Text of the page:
How did your family react? Unfortunately, my mother had passed away 4 years previously due to bone cancer and my father had passed away several years prior to that.  My 2 brothers were a little freaked out and I believe they compared my situation with our mother my baby sister is going to die too kind of reaction).  Unfortunately, my oldest brother couldn’t make it down to visit me for various reasons and my other brother had a newborn baby. He wanted to visit me but couldn’t (babies = cute, but cesspool of germs).  At least we kept in touch over the phone during the course of the treatments.

How did your friends react? Were you treated any different?

Not only feeling like I was kicked in the stomach for getting cancer, and feeling kicked again because what little family I had left I felt slightly abandoned by, it was another defining moment in my life where I found out what kind of friends I really had.  Most of them, not all, weren’t true friends.  They were drinking buddies or fair weather friends and they either just quietly walked away or I eventually stopped contacting them since they couldn’t provide any real support or be there for me.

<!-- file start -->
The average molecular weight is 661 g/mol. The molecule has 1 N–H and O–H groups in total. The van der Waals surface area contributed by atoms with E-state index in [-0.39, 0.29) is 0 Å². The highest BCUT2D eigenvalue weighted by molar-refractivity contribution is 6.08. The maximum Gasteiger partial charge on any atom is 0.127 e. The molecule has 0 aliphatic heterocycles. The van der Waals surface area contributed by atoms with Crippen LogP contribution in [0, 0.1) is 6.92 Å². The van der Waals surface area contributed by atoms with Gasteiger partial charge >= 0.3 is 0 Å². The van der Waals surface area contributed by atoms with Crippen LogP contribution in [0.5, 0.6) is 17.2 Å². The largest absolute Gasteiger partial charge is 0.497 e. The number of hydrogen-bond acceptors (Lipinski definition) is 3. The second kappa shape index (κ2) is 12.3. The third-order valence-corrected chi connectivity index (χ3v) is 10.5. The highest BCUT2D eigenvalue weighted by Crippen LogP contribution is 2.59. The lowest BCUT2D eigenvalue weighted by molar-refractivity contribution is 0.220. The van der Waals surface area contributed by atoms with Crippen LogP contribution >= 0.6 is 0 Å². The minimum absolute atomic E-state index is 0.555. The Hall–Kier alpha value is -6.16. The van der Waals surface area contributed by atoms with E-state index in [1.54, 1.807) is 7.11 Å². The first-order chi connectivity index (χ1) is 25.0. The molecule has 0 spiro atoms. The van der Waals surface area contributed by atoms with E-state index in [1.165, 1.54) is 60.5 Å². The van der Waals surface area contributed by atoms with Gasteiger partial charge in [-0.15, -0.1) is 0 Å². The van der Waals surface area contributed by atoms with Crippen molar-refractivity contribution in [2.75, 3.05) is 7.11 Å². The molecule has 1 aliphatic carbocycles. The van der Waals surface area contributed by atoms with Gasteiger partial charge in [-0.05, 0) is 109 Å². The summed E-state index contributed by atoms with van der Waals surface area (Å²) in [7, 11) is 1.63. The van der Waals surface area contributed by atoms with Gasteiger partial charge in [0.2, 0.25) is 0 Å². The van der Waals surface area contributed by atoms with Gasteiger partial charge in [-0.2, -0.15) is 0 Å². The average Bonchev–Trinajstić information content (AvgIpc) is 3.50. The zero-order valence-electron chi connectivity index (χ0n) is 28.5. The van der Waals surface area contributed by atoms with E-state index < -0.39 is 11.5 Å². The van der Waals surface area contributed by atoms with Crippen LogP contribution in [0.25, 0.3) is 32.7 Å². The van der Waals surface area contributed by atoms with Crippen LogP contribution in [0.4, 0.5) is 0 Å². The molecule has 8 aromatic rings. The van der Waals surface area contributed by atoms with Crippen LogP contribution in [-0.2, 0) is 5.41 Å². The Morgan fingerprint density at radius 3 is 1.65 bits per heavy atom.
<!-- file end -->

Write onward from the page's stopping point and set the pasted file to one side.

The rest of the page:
My partner at the time also took the low road and broke up, not really giving any real explanation (in hind sight, it was my cancer that was too inconvenient for him).  Those 3 situations that happened one after the other in such a short period of time pretty much broke what was left of me down. I was so low, so empty, so fragile and alone.  Those gifts  I had (those who remained friends) did what they could to be there for me, support and listen to me and to cheer me up, but I still had this big gaping hole in my soul.

Life however is always a balancing act and so with the bad there is always the good somewhere.  Slowly out of nowhere, other people, some complete strangers, and others whom I hadn’t seen or heard from in years began to pop up and permeate through my life.  They helped and comforted me and (unbeknownst to them) they restored my faith in humanity once again.  It was very hard not to be bitter towards those who inadvertently hurt me, but those who stuck around and those who came into my life were such great blessings. I wouldn’t have traded those experiences whatsoever.